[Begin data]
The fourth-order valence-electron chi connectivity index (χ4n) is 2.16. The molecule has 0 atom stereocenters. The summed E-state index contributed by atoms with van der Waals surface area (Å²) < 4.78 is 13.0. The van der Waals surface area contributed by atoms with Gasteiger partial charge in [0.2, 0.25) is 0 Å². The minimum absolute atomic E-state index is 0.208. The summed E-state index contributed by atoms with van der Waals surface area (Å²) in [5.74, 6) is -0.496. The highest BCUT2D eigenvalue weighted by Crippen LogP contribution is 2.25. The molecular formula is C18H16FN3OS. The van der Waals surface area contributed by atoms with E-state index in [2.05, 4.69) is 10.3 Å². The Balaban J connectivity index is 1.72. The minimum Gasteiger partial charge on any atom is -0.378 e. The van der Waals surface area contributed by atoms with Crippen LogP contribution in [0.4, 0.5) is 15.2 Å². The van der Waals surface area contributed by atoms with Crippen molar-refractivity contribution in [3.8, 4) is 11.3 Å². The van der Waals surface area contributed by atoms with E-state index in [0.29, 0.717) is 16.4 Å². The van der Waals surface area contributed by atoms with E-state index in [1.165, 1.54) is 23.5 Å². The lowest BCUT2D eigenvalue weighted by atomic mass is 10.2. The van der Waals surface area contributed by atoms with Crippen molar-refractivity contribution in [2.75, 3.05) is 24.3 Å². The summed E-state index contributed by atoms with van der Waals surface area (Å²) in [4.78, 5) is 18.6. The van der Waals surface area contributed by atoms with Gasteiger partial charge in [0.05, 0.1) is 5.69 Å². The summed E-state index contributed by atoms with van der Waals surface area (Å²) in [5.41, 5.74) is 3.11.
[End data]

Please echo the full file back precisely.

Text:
The fourth-order valence-electron chi connectivity index (χ4n) is 2.16. The molecule has 0 atom stereocenters. The summed E-state index contributed by atoms with van der Waals surface area (Å²) < 4.78 is 13.0. The van der Waals surface area contributed by atoms with Gasteiger partial charge in [0.2, 0.25) is 0 Å². The minimum absolute atomic E-state index is 0.208. The summed E-state index contributed by atoms with van der Waals surface area (Å²) in [5.74, 6) is -0.496. The highest BCUT2D eigenvalue weighted by Crippen LogP contribution is 2.25. The molecular formula is C18H16FN3OS. The van der Waals surface area contributed by atoms with E-state index in [2.05, 4.69) is 10.3 Å². The Balaban J connectivity index is 1.72. The minimum Gasteiger partial charge on any atom is -0.378 e. The van der Waals surface area contributed by atoms with Crippen LogP contribution in [0.4, 0.5) is 15.2 Å². The van der Waals surface area contributed by atoms with Crippen molar-refractivity contribution in [3.8, 4) is 11.3 Å². The van der Waals surface area contributed by atoms with E-state index in [0.29, 0.717) is 16.4 Å². The van der Waals surface area contributed by atoms with E-state index in [1.165, 1.54) is 23.5 Å². The lowest BCUT2D eigenvalue weighted by atomic mass is 10.2. The van der Waals surface area contributed by atoms with Crippen molar-refractivity contribution in [2.75, 3.05) is 24.3 Å². The summed E-state index contributed by atoms with van der Waals surface area (Å²) in [4.78, 5) is 18.6. The van der Waals surface area contributed by atoms with Gasteiger partial charge in [0.05, 0.1) is 5.69 Å². The summed E-state index contributed by atoms with van der Waals surface area (Å²) in [5.41, 5.74) is 3.11.